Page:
Yeah, probably! My friend said something really interesting the other day, he said, ‘Coming out is to tell straight people that you’re out’, and I totally resonate with that because really your queerness is for yourself. It helps to come out because then you’re signalling to other queer people that you’re available – that was probably the most helpful part of it for me – but no one needs your answers or your identity. No one deserves that or can ask that from you, that’s yours and you don’t owe anyone an explanation. I had that in the beginning of my career, where other queer people were upset that I had subtle queer themes in my music but I hadn’t publicly come out yet, and I thought that was really negative and toxic to say, ‘You have to come out to be able to talk about these things’. I don’t think you owe anyone an explanation.
It does seem there’s still a stigma attached to being bisexual, where people assume it’s a stepping stone or a phase. Is this something you’ve experienced?
Oh my god, all the time. I think that’s the main thing we struggle with, from talking to other people in the bisexual community. I’ve even had some family members or queer friends say, ‘Oh, that’s so slutty’, or, ‘Why can’t you be a full lesbian who just commits to one person?’ You get people saying you’re promiscuous for being bisexual and hyper-sexualising you, I go through that all the time. With men especially, they think your sexuality is hot and they only like it because they can envision themselves being a part of it, but when it comes to just fully being with another woman they’re uncomfortable with that. But I think every pocket of the queer community has their own struggles, and that’s what we relate to each other about and that’s how we can empathise with each other and hopefully make things better.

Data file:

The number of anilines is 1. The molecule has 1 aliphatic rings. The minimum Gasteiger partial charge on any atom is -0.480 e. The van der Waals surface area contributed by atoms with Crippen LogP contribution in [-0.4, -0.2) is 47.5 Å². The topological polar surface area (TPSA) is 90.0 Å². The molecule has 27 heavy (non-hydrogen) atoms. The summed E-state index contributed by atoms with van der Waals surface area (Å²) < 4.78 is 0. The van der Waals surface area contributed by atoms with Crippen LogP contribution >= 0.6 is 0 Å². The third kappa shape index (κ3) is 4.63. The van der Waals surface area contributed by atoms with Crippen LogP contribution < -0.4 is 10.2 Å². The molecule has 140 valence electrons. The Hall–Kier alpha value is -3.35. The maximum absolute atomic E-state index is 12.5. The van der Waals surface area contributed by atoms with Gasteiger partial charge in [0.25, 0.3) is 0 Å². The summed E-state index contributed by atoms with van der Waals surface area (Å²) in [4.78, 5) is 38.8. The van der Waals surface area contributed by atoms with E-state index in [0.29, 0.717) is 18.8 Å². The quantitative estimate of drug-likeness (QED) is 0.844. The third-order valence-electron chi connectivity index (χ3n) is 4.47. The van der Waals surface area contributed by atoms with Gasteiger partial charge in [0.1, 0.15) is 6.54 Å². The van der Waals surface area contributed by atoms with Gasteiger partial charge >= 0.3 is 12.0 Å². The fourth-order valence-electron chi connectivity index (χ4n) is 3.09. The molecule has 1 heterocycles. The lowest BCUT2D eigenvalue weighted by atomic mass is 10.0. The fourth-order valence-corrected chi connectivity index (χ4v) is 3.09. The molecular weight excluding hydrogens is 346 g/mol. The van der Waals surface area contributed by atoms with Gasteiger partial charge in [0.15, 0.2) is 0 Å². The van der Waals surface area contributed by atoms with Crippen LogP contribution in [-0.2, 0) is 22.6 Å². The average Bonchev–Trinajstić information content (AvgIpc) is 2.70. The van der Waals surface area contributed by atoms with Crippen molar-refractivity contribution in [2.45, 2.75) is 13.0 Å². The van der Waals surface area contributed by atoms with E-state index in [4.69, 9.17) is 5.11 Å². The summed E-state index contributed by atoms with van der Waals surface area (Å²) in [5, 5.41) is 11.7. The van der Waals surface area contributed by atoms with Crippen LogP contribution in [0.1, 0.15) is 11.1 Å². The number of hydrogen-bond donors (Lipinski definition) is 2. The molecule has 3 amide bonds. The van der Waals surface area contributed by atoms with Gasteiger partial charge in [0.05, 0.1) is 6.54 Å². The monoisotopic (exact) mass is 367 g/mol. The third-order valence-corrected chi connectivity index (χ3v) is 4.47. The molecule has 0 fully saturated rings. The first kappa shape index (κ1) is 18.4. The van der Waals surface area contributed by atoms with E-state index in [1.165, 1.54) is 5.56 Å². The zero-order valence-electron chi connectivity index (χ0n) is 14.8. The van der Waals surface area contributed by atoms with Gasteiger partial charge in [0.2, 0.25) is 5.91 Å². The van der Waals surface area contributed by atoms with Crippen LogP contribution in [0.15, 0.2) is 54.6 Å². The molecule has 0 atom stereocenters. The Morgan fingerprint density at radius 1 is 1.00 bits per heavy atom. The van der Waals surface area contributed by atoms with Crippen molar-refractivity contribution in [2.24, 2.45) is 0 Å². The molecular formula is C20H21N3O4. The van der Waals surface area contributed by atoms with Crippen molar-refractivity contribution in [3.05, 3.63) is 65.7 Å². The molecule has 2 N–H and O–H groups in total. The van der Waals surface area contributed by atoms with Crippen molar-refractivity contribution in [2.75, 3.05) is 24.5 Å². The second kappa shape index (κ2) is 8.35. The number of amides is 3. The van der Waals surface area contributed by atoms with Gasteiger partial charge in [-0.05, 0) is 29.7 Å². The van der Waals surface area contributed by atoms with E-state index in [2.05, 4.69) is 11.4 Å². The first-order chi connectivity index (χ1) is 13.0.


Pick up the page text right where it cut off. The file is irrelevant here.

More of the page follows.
In the past artists would usually have at least a couple of years off between album cycles, but you just released a new EP five months after your debut album. It seems the music industry is heading this way now. Is that an approach you enjoy?
I definitely like to take my time with full albums, because I like to pull people into a whole universe and take time to carve out every detail of that universe, so I’m definitely going to take my time on the full sophomore album. But in the meantime I love releasing things that come up in the studio that don’t feel like they fit on those kind of projects, that’s the way I work, I’m always creating lots of music. I don’t mind sharing it and it works with how we make music now. But also, art comes at your own time, and you should take time. There’s no pressure. Submitting yourself to all those silly industry rules is always gonna lead to a negative thing.
Finally, are there any standout albums that have been special to you and inspired you through life?
Definitely Lovers Rock by Sade, that was really important for me; Jai Paul’s demos album; Back To Black by Amy Winehouse; The Miseducation of Lauryn Hill, those kind of albums, for sure.
You can stream Raveena’s new EP Moonstone on Apple Music now.
The post Raveena’s delicate songwriting shows there’s power in vulnerability appeared first on Gay Times.
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Author: Daniel Megarry